The pop star Prince, who passed away in April with millions to his name, famously neglected to leave a last will and testament. Above, he was photographed performing during his 'Diamonds and Pearls Tour' at the Earl's Court Arena in London, June 15, 1992. Reuters

Death isn’t a fun subject, and, evidently, the majority of Americans aren’t too inclined to plan on who will receive what when the time comes, a study released Monday found.

Just 42 percent of American adults have a will or living trust, while just over a third of those with kids under 18 have some kind of end-of-life plan, according to a survey from the elder care advice site Caring.com. Using responses from more than 1,000 adults polled by the research firm Princeton Survey Research Associates International, the site found that the most common reason respondents avoided the legal work was because they “just haven’t gotten around to it,” followed by the rationale that they didn’t have enough to leave behind, according to Caring.com Vice President Katie Roper.

“It’s very troubling,” Roper said, referring specifically to the portion of parents of non-adult children who hadn’t planned for the inevitable. “You’re saddling people who are taking care of your kids with a huge legal headache, even as the kids are devastated.”

Roper advised adults with assets of any kind—“even if you own your car, someone’s going to get it”—to start the process immediately. Otherwise, the recipients of the deceased’s estate will be determined by state courts.

“It can take a really long time, because it’s not a top priority,” Roper said, referring to the court process. “And they may not take care of it the way you’d want.”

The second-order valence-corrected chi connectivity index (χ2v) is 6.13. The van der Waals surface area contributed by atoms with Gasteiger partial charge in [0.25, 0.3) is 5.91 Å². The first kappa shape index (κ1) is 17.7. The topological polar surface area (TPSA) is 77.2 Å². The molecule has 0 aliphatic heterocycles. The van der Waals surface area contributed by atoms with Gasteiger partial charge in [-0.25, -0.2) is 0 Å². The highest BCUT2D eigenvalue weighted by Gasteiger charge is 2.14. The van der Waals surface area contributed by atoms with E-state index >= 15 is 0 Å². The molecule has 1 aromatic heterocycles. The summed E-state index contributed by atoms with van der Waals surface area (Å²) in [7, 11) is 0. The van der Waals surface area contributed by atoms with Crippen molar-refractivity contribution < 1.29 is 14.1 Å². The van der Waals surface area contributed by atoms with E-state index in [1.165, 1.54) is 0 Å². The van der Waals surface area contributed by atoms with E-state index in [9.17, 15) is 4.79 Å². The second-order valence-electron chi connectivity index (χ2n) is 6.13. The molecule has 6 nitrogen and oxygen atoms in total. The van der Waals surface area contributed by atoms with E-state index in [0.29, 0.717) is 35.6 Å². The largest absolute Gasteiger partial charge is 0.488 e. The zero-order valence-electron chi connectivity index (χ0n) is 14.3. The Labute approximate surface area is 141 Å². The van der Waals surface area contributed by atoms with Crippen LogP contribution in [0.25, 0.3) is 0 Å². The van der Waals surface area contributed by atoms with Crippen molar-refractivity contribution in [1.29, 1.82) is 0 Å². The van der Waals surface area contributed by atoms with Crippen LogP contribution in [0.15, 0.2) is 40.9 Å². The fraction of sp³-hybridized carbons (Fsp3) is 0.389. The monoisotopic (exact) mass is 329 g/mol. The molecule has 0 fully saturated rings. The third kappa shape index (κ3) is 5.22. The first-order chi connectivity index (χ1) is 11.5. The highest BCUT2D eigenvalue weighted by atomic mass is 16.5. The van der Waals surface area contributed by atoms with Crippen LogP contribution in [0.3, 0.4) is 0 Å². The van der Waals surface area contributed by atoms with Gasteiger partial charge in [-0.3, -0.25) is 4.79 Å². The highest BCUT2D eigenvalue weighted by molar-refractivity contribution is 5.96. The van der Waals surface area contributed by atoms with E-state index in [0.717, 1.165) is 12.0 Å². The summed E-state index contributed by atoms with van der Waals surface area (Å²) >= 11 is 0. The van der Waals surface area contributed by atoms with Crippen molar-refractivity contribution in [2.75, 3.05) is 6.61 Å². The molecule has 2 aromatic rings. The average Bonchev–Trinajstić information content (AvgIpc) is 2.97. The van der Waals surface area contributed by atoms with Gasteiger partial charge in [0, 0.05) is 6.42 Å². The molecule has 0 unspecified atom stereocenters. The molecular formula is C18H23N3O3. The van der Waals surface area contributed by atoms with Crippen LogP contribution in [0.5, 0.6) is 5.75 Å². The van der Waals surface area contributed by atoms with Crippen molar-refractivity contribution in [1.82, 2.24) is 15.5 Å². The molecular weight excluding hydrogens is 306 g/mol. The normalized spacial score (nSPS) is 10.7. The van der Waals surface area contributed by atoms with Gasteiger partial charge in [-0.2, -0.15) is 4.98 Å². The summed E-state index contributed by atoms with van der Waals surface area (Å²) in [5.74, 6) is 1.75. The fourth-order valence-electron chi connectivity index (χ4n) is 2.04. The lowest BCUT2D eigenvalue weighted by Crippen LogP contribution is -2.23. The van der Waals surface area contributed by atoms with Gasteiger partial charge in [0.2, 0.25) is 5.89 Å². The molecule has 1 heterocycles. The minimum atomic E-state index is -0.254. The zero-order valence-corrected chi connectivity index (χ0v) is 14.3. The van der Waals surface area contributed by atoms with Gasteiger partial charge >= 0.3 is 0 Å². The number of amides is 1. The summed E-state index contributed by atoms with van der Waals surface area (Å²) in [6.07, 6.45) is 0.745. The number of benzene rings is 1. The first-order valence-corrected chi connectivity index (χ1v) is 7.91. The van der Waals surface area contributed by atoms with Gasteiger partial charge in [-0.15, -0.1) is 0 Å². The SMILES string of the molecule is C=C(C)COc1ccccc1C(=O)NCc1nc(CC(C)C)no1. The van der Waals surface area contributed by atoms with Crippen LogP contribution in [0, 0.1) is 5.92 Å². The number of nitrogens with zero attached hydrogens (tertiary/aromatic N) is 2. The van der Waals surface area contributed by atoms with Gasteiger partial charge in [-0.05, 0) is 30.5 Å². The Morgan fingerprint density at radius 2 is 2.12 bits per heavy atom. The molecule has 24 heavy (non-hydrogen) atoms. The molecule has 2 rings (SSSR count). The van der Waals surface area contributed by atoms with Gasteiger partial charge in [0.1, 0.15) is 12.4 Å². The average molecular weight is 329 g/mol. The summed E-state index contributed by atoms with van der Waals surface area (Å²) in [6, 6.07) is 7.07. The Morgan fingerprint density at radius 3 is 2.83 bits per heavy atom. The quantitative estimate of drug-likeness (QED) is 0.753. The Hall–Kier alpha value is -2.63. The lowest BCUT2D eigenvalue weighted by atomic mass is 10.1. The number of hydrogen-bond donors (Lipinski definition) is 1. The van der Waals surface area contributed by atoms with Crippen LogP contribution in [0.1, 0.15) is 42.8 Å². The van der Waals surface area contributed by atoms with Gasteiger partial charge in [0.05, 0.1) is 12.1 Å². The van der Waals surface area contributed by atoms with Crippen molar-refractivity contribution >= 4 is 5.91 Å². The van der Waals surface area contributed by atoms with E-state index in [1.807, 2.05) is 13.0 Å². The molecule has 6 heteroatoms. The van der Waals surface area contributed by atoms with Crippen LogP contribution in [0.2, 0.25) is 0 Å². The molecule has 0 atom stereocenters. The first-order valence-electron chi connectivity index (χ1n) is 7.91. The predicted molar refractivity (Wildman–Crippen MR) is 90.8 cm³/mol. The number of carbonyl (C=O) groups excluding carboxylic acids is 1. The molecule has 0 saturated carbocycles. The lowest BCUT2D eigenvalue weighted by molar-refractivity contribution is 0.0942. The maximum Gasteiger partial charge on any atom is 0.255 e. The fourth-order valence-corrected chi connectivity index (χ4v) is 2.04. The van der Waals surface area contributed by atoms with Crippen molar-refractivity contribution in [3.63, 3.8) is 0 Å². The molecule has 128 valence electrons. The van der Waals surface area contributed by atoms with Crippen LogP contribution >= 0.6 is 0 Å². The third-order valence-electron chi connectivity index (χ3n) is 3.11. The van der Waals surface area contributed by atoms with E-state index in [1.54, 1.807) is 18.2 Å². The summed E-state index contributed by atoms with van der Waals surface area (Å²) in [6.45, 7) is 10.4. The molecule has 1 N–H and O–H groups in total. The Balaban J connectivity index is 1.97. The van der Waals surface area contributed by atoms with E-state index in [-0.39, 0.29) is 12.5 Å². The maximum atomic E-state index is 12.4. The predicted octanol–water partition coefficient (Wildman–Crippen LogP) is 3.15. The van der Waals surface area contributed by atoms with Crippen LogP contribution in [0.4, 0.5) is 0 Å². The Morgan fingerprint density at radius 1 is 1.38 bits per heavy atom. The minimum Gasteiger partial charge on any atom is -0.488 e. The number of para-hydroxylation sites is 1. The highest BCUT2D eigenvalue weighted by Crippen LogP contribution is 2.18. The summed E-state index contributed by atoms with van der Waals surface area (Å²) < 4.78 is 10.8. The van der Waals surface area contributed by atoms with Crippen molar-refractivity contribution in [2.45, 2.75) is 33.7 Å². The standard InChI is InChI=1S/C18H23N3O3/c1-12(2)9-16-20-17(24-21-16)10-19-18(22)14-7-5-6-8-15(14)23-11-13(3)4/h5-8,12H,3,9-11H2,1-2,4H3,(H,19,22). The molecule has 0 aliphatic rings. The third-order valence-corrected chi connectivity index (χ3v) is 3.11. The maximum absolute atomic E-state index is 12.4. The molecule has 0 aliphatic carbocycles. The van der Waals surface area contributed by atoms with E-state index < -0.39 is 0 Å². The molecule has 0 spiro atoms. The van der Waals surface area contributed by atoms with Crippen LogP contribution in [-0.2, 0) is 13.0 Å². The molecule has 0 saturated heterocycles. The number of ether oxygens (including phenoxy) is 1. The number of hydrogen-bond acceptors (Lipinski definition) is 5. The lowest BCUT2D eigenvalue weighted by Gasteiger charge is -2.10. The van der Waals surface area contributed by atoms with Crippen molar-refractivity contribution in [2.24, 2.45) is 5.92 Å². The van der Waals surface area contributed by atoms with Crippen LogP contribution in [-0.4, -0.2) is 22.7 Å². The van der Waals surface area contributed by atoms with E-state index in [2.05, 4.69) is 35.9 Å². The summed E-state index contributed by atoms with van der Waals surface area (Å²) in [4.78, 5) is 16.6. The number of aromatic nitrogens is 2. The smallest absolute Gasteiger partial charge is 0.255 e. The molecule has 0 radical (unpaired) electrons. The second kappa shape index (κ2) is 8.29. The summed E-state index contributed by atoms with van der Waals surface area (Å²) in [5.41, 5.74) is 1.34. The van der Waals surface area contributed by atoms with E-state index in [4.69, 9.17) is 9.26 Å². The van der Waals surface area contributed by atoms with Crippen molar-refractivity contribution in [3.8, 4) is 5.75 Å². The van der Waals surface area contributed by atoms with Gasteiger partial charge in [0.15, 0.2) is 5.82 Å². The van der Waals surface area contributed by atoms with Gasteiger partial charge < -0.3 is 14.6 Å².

The state government determines who’s in charge—also known as the executor—as well as who gets what, and usually turns to spouses, children and siblings, according to legal advice site Nolo. But for those who might want to leave possessions to, say, step-children, foster children, friends, charities or a significant other two whom they’re not married, letting the government handle the issue may not be the best idea.

Legal sites like LegalZoom and Nolo offer step-by-step instructions for writing the document so that it is legally-binding, while Office Depot and Staples offer templates for between $10 and $40. Getting the document notarized, at, say, a bank of UPS Store, is generally even cheaper.

Still, Roper emphasized the importance of having a lawyer give the document a good look-over.

“You should always get a lawyer involved. You could just go to a lawyer and say, ‘Here’s my template,’” she said. “You can do it all in an hour with a visit to a lawyer.”